Therefore, I would agree with Greg when he said: “As far as “non-interventionism”, I like the bad that it keeps us from (nation building, preemptive strikes, etc.), I don’t have a good handle on what good it keeps us from. I can see how it could keep us a little too much on the back foot, instead of being proactive about foreign relations. That probably would be a negative. Though I think I would be happy to lose a little bit of that if it serves to lose the nation building, preemptive strikes, military bases in 130+ countries, and all that stuff.”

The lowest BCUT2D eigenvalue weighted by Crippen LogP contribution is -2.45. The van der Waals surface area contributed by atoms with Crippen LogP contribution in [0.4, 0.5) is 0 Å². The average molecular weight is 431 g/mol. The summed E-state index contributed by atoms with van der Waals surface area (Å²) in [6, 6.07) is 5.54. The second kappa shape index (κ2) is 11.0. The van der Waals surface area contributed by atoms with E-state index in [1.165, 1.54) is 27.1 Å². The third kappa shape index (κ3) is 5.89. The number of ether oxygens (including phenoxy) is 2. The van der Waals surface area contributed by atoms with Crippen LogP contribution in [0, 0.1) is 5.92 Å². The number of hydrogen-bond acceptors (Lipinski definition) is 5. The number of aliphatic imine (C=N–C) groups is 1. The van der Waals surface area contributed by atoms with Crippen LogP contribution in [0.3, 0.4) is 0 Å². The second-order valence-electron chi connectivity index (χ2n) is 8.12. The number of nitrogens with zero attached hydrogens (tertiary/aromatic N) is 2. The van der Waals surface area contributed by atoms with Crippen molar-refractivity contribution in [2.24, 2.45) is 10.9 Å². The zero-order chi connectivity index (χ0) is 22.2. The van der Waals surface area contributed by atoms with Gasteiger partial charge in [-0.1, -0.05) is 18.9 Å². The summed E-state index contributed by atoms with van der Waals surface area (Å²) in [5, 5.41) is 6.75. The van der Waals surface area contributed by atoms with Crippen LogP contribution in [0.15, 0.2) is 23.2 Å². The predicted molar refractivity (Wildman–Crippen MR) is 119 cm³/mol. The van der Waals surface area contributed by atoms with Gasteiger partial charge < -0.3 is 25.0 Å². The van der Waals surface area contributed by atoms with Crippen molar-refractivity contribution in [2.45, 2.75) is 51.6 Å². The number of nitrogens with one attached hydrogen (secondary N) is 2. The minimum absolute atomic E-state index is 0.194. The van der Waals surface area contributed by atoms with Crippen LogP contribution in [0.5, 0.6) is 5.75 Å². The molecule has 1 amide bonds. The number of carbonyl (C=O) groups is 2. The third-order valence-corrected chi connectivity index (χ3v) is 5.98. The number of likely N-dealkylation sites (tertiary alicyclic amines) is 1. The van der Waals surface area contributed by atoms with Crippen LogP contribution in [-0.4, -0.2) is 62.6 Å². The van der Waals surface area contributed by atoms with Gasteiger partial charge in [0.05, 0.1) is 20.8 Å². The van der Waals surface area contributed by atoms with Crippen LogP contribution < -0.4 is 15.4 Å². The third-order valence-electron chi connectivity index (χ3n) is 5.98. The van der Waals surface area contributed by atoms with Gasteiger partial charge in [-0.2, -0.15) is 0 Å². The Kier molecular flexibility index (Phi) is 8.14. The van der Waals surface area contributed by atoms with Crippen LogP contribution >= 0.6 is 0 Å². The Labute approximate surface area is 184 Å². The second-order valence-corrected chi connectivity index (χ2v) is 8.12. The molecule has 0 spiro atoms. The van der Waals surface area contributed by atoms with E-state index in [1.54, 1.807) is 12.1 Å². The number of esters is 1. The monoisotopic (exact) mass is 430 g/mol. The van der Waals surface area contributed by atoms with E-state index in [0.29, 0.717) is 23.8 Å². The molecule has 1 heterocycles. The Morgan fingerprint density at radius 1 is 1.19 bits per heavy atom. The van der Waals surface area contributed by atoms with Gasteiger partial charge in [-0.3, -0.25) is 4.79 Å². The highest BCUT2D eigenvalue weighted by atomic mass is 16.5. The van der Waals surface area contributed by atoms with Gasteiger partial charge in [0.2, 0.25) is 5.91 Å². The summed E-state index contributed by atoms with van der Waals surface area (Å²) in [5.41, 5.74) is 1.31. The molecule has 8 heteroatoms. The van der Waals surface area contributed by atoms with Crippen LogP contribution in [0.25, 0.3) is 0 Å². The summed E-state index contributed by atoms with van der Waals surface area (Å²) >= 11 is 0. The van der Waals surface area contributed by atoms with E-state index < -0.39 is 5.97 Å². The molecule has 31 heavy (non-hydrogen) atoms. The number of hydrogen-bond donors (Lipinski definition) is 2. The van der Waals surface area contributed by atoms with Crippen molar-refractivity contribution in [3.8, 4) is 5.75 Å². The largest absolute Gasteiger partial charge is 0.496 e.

I guess my question is, Amyie, do you have a suggestion for somebody to vote for, whose actions embody some better classification of diplomacy, or do you just not like the theoretical problems that arise with somebody saying that they’re “non-interventionist?”

    My thoughts are based on your comments from this page and I do not at this point endorse any political campaign. Consider me a mediator of your thoughts as I’ve understood them.